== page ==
Finance Ministers’ delegation visits OZ for GST experience

 

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Capt.  Abhimanyu with Santram Bajaj

 

 

By Vijay Badhwar

A large delegation from India, comprising of 13 state finance ministers and their representatives, visited Sydney and Canberra on 27-30 September to meet their counterparts in Australia to learn first-hand from their experiences on Goods and Services Tax (GST). The delegation included representatives from Delhi, Haryana, Andhra Pradesh, Madhya Pradesh, Punjab, Rajasthan, Tamil Nadu, Telangana, Kerala, West Bengal, UP, Himachal Pradesh and Union Territory of Daman and Diu and Nagar Haveli.

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Capt. Abhimanyu with Saba Abdi Zaidi, Mala Mehta, his wife Ekta and Rekah Bhatta

 

The Indian Consul General in Sydney, Sunjay Sudhir, hosted the delegation for a dinner at the Concord Function Centre on September 29 to make them feel at home in the company of representatives from the Indian community settled in Australia. Mr Sudhir made a mention in his speech that making a list of invitees was hard, ‘an occupational hazard’, he said.

Names of famous rivers in India – Gomti, Brahamaputra, Tapti etc, probably avoided the hierarchical numbering of the tables as the delegates were evenly seated at various tables, informally sharing their thoughts and experiences with the community representatives.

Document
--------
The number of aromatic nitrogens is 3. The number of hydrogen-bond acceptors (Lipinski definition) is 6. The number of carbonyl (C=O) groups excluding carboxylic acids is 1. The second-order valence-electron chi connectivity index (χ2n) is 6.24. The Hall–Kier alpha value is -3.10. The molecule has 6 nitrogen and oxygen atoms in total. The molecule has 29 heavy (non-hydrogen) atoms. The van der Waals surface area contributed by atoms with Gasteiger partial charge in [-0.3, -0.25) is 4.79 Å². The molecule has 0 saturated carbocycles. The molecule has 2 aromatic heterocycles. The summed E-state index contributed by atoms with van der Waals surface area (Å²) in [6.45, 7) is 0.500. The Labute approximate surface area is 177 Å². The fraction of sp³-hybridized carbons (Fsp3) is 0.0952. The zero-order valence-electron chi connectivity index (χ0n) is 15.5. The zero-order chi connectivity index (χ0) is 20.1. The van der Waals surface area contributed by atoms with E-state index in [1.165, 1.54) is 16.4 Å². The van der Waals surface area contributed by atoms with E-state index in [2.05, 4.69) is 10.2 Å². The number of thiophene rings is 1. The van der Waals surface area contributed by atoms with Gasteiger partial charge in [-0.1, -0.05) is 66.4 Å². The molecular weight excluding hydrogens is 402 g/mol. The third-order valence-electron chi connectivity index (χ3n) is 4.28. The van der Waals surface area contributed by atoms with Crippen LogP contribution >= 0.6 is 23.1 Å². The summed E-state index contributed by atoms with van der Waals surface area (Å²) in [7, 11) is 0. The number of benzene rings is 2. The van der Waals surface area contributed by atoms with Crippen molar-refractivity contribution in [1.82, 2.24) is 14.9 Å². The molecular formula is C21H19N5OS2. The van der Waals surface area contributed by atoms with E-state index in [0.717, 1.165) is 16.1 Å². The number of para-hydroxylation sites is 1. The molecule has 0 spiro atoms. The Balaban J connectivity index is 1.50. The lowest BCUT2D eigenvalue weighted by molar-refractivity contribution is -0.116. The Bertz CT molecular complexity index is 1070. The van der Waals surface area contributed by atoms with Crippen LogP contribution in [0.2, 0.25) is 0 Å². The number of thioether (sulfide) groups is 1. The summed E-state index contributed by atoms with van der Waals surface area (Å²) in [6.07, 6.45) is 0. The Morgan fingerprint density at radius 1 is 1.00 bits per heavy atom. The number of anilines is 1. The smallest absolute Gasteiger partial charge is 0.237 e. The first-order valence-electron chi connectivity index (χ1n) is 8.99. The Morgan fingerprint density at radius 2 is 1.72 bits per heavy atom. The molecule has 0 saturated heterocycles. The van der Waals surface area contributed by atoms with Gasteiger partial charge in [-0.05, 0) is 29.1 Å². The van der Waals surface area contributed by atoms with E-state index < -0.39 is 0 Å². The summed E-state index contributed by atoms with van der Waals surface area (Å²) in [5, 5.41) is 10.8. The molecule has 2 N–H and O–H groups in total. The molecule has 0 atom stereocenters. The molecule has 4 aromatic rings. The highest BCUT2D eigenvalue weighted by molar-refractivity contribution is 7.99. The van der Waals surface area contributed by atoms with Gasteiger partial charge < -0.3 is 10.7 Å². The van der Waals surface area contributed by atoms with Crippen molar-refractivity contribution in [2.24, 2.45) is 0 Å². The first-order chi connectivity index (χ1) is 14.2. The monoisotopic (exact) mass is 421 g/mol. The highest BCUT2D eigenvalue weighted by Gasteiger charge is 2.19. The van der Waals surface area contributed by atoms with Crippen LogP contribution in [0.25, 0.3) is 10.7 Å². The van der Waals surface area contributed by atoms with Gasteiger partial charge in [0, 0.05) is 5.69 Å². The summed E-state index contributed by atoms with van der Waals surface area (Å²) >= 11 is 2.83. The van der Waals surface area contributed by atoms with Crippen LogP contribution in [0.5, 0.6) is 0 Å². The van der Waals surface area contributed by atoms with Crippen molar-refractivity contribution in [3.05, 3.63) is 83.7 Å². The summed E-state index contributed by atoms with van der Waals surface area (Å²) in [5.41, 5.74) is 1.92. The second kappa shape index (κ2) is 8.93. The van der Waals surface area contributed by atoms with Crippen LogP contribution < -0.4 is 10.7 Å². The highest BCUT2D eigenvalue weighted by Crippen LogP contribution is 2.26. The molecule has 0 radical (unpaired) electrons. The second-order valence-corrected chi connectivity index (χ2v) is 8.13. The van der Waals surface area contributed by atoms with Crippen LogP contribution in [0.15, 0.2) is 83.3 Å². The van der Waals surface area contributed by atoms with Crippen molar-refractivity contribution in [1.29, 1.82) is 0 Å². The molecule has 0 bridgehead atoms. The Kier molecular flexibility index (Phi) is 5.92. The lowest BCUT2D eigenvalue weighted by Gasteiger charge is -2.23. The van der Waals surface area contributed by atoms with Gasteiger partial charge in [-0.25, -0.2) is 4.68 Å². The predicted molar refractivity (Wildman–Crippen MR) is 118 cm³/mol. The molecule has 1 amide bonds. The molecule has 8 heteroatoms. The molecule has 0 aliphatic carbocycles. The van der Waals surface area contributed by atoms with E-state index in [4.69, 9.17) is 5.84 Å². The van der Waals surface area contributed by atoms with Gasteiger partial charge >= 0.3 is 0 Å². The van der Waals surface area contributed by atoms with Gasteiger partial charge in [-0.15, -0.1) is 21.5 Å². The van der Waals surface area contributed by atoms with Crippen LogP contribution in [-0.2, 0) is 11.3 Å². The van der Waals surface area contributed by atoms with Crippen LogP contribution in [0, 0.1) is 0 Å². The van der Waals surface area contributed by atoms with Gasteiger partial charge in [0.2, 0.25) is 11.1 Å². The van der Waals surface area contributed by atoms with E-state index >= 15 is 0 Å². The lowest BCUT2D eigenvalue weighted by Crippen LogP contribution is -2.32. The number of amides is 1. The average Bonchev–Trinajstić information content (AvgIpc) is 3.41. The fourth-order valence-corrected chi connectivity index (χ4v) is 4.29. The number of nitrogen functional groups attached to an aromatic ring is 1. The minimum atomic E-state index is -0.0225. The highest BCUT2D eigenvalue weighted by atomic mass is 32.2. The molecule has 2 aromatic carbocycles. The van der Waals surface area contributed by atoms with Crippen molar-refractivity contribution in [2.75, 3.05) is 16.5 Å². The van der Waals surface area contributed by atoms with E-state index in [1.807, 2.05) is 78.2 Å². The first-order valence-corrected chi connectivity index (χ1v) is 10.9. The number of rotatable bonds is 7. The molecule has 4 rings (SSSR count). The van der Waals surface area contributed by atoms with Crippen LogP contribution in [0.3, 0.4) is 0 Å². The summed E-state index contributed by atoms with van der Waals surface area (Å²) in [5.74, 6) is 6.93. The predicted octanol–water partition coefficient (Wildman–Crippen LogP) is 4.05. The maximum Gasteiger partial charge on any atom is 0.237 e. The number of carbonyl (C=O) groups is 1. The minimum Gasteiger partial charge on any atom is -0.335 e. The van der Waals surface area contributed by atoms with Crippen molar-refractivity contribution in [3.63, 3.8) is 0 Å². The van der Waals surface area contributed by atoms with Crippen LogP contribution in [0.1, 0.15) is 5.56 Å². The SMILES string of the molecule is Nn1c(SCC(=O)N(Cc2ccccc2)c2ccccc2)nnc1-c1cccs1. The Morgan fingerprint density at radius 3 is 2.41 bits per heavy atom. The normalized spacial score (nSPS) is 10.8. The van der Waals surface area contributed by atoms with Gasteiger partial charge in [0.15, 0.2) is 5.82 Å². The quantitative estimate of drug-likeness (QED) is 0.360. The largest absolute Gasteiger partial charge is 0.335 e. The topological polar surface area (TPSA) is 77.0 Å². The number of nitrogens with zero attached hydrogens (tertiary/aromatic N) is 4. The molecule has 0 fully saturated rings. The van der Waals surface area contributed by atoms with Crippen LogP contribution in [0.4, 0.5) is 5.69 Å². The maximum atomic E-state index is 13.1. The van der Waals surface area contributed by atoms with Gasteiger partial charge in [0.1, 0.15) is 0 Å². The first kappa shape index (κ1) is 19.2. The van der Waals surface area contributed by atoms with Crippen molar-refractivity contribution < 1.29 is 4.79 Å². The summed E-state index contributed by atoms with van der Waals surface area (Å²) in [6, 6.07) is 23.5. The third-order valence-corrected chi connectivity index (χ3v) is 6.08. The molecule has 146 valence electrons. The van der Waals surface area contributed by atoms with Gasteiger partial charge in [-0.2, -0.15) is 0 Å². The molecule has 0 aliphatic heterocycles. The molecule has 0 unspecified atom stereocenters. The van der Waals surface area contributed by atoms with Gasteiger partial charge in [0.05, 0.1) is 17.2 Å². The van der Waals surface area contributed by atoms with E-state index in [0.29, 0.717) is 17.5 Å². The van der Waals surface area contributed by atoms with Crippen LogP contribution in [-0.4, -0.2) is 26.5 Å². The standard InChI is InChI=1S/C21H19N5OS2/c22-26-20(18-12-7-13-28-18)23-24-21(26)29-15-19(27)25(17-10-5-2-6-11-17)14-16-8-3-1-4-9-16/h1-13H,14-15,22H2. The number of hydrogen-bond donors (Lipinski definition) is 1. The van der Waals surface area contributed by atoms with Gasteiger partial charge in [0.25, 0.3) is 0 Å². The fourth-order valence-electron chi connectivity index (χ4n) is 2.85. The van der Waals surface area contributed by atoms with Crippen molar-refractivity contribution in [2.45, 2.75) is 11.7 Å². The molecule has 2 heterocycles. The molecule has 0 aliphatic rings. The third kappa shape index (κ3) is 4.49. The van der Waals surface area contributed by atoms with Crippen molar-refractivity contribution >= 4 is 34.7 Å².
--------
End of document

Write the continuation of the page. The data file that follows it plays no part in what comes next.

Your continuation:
The Consul General, in his speech, recognized the delegation as ‘the most eminent after Mr Modi’s visit’ as it included nine Finance Ministers from the various Indian states. The visit was symbolic of free exchange of thoughts between the two countries as Australia had 15 years of experience on GST and Australians were known for their frank views. “The visit also provides an opportunity to show good parts of Australia and nothing better than Sydney with its famous icons,” Mr Sudhir said.

The Consul General provided a brief overview of the thriving Indian community in Australia comprising of professionals, and the student community only second in numbers to students from China. The Indians were the largest recipients of 457 visas to Australia, he said. He, however, agreed that the community representation in politics was a bit slow but was recently being corrected with three councilors and NSW MP Daniel Mookhey.

Haryana Finance Minister Capt. Abhimanyu was accompanied on the Australian visit with his wife Dr Ekta and their nine-year old son. Sitting at ‘Tapti’ table he was relaxed and shared his busy life with charge of 12 portfolios in India. “I get to see my wife only on trips like this,” he said jokingly.

Capt Abhimanyu belongs to one of the most prominent families in Haryana but he was humble as he recounted bike riding with his little son. “I live in a five room house and do not have Z-security,” he said. They liked to do their own shopping but sometimes they are mobbed in the shopping centres with requests for photographs etc, his wife joined in.

In the morning, there was always a large contingent of people, 150-200, at their house. They were there with their requests which his staff summarised for each morning. Between 2-3 pm every day, he saw his constituents for their feedback.

They had a busy schedule during the day having several meetings with the NSW Premier, Mike Baird, Treasurer Gladys Berejiklian and former Secretary to the Treasury, Ken Henry. The delegation was leaving for Canberra the next day for Canberra.

GST has been one of the priorities for the Modi Government and is viewed as one of the economic game-changers in India.  The effort of the Government is to work with State Governments to evolve a consensus. Hopefully, their Australian experience    has been rewarding.

 

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